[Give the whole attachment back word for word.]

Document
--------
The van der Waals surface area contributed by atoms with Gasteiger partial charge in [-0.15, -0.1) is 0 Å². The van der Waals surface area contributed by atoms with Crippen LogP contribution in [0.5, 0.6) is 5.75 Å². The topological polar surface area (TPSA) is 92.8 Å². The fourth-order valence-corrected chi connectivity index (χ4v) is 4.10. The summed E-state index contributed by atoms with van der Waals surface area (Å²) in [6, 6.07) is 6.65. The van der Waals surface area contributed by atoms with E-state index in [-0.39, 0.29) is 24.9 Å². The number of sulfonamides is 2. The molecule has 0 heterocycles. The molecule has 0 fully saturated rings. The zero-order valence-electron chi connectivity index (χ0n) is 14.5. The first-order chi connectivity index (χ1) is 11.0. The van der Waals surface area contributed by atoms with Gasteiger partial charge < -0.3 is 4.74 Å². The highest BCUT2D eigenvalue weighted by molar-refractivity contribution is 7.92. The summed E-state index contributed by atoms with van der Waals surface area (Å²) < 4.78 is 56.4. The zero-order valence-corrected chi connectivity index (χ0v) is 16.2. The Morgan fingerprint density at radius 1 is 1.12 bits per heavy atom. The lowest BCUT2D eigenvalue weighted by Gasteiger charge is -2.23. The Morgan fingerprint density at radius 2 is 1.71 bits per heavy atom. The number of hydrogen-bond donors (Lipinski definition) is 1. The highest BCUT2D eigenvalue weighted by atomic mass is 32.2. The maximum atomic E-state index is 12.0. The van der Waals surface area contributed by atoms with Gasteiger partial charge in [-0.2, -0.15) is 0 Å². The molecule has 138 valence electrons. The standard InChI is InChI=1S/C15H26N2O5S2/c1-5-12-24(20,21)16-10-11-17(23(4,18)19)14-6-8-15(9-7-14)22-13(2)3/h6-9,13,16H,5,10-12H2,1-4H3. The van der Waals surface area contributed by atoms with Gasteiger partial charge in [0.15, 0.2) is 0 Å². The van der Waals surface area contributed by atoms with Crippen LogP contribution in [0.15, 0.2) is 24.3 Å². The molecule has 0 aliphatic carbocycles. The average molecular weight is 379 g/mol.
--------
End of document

The van der Waals surface area contributed by atoms with Gasteiger partial charge in [-0.15, -0.1) is 0 Å². The van der Waals surface area contributed by atoms with Crippen LogP contribution in [0.5, 0.6) is 5.75 Å². The topological polar surface area (TPSA) is 92.8 Å². The fourth-order valence-corrected chi connectivity index (χ4v) is 4.10. The summed E-state index contributed by atoms with van der Waals surface area (Å²) in [6, 6.07) is 6.65. The van der Waals surface area contributed by atoms with E-state index in [-0.39, 0.29) is 24.9 Å². The number of sulfonamides is 2. The molecule has 0 heterocycles. The molecule has 0 fully saturated rings. The zero-order valence-electron chi connectivity index (χ0n) is 14.5. The first-order chi connectivity index (χ1) is 11.0. The van der Waals surface area contributed by atoms with Gasteiger partial charge < -0.3 is 4.74 Å². The highest BCUT2D eigenvalue weighted by molar-refractivity contribution is 7.92. The summed E-state index contributed by atoms with van der Waals surface area (Å²) < 4.78 is 56.4. The zero-order valence-corrected chi connectivity index (χ0v) is 16.2. The Morgan fingerprint density at radius 1 is 1.12 bits per heavy atom. The lowest BCUT2D eigenvalue weighted by Gasteiger charge is -2.23. The Morgan fingerprint density at radius 2 is 1.71 bits per heavy atom. The number of hydrogen-bond donors (Lipinski definition) is 1. The highest BCUT2D eigenvalue weighted by atomic mass is 32.2. The maximum atomic E-state index is 12.0. The van der Waals surface area contributed by atoms with Gasteiger partial charge in [-0.2, -0.15) is 0 Å². The molecule has 138 valence electrons. The standard InChI is InChI=1S/C15H26N2O5S2/c1-5-12-24(20,21)16-10-11-17(23(4,18)19)14-6-8-15(9-7-14)22-13(2)3/h6-9,13,16H,5,10-12H2,1-4H3. The van der Waals surface area contributed by atoms with Gasteiger partial charge in [0.15, 0.2) is 0 Å². The van der Waals surface area contributed by atoms with Crippen LogP contribution in [0.15, 0.2) is 24.3 Å². The molecule has 0 aliphatic carbocycles. The average molecular weight is 379 g/mol.